Last week Florida reeled beneath the force of Hurricane Ian. Today, Mexico’s southwest is shoring up against heavy rains and strong winds in the wake of Hurricane Orlene. Weather forecasts on Sunday warned of Orlene’s escalation from a Category 1 to a Category 4 by the time it reached landfall. Fortunately, conditions changed and Orlene crossed the coast just north of the Nayarit-Sinaloa state border at 6:45 a.m. today (PT), as a Category 1 storm. At that time, NOAA reported, the maximum sustained winds were estimated to be 85 mph.
On Sunday, much of the state of Jalisco was in a state of alert with a hurricane warning effective from San Blas to Mazatlán. Authorities had closed seaports and set up shelters, and closed schools for Monday.
Amid the high winds and heavy rain, the affected regions are bracing for rising rivers and streams, flooding in low-lying areas, and possible mudslides.
We recognize that Orlene is nowhere near the intensity of Hurricane Ian, which devastated Florida last week, but we do hope everyone in Mexico is safe today. We checked in on some friends at Marina Riviera Nayarit – At la Cruz and were happy to learn they would escape the worst of the weather. Catalina Liana and her partner Mike Danielson of PV Sailing checked in with mariners and kept them informed via a VHF radio broadcast.
While the past week’s hurricanes have come late in the season, there’s no reason to assume we’ve seen the last of them. Are you familiar with the phrase “June too soon, October all over?” That’s been bandied around for years, but if you Google “When is the hurricane season?” the first thing you’ll see are the dates June 1 to November 30, though weather doesn’t always stick to the rules and keep the same calendar as humans. October has just begun and there are currently two weather systems under watch in the Atlantic. We hope the rest of the season is low-key and that those people already affected are able to see a quick and full recovery.
In his continuing quest to make sailing available to and more inclusive for more people, Christian Buhl’s California Inclusive Sailing (CIS) and the Lido Isle YC Junior Board hosted the 4th Annual “Inclusive Day on the Bay” on Sunday, September 25. Fifty-nine people dedicated their Sunday to help people sail on beautiful Newport Bay. Volunteers from the PIMCO Foundation sailed with Special Olympics athletes on a fleet of adaptive boats, each equipped with nets to catch floating debris.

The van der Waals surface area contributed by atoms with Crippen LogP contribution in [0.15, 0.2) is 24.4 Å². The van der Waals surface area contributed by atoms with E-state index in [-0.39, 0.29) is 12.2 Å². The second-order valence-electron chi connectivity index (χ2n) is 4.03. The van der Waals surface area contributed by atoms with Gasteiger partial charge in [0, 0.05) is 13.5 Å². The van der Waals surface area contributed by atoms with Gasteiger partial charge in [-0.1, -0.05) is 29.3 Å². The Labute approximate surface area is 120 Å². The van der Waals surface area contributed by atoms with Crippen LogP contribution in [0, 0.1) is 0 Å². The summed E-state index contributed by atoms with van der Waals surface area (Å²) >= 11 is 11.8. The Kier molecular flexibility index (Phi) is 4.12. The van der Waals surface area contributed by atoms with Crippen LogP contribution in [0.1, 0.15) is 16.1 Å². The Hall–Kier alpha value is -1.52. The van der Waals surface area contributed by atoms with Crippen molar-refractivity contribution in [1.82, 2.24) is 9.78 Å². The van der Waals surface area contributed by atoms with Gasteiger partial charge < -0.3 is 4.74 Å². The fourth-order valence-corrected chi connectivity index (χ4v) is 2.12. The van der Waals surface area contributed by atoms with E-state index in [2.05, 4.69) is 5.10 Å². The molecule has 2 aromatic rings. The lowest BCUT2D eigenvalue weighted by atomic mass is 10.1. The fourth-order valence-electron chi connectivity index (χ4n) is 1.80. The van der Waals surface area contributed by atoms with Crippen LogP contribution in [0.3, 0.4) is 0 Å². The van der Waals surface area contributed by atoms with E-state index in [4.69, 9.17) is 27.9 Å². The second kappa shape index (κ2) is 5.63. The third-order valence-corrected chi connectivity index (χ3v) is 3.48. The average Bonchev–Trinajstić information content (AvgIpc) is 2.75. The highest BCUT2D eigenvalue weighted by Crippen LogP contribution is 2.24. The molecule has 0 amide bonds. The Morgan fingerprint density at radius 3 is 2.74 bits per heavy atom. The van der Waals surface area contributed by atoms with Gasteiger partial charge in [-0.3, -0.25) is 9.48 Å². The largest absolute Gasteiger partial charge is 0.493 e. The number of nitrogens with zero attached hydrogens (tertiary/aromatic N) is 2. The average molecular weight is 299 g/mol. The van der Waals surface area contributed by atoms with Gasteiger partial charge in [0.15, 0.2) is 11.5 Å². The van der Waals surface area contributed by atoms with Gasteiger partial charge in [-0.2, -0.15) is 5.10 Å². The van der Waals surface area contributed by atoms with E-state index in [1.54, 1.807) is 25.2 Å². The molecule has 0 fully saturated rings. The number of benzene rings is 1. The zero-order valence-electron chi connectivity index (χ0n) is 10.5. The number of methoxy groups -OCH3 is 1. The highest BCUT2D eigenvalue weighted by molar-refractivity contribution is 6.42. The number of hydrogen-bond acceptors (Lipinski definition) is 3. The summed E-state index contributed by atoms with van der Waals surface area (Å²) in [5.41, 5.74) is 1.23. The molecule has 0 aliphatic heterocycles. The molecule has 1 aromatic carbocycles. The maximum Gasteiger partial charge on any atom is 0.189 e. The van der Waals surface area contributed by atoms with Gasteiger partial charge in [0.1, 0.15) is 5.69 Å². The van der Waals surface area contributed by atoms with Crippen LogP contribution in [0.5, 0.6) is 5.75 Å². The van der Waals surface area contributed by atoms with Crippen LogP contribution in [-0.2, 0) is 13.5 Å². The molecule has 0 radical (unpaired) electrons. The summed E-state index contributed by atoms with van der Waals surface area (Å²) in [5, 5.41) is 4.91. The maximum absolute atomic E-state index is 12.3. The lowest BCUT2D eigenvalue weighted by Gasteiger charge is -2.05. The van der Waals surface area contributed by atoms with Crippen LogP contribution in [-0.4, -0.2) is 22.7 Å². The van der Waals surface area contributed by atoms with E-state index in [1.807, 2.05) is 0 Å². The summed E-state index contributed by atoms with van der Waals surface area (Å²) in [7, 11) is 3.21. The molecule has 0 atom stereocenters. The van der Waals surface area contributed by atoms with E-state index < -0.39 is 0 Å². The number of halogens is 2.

A perfect Southern California breeze powered the boats and brought many smiles. CIS also conducted its first youth-inclusive tennis clinic. Christian Buhl, founder of California Inclusive Sailing, greeted everyone with a message: “With the right team, the right tools and at the right time, you can really make your dreams come true. So find your purpose and never stop dreaming, because today is the right time. Thank you, volunteers, for all you do to help others.” Buhl then presented Lido Isle Yacht Club Junior Board member Chase Decker with a 16-ft RS Venture adaptive sailboat and a mobility lift used to transfer people from their chair to a boat. With these tools and his team, Chase can start a comprehensive inclusive sail program for the local community.
After the rotation from the bay to the tennis court, a barbecue was enjoyed by all thanks to the Newport Beach Sunrise Rotary Club. California Inclusive Sailing is a grassroots volunteer-based charity that promotes inclusive outdoor recreation. The California Inclusive Sailing motto is, “Harness the wind, soak in the sunshine and lift your spirits.” CIS thanks PIMCO Foundation, Special Olympics athletes and their families, Sidecar Donuts, and the Lido Isle YC for hosting such a special day.
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October is settling in, and a new issue of Latitude 38 has hit the dock, which means it is time to share another month’s worth of Sailagram submissions. Check out these great photos of our community last month, on and off the water.
Sailing on San Francisco Bay doesn’t always have to be heavy weather pounding into steep, teeth-jarring chop, white knuckles gripping the helm, hanging on for dear life in howling wind. Sometimes it can be simply lovely, gentle and easy. Case in point: this video, shot on Thursday, September 22, the first day of fall.
Video by Jean Philippe Rabeux
The boat is the J/120 Mary J. The 1990s design sails beautifully — and swiftly — whether racing, cruising or daysailing. Thanks to Steve Seal for sharing the video. “The small ship at about 5.5 minutes in on the video is the presidential yacht, the USS Potomac,” reports Steve. “She was FDR’s personal yacht from 1936 to 1945. A lot of history was made on the Potomac.” Earlier in the video, we can spot the wooden brigantine Matthew Turner. It seems to us that every time we go out on the Bay we see the new tall ship with sails unfurled, a fun and unmistakable sighting.
There are times when we’re reminded that many people are far better than we are at planning ahead. This is one of those times. The end of the year is approaching, and suddenly we start seeing a lot of subscription renewals. Many people give Latitude 38 subscriptions as holiday gifts. The renewal reminders go out early enough so people who actually plan ahead have time to renew their gift before they miss an issue.
If you’d like to surprise and excite a sailor by having a hot-off-the-press issue of Latitude 38 delivered to them, you can hit our subscription page here and get it done. You’ll be way ahead of us in your holiday shopping.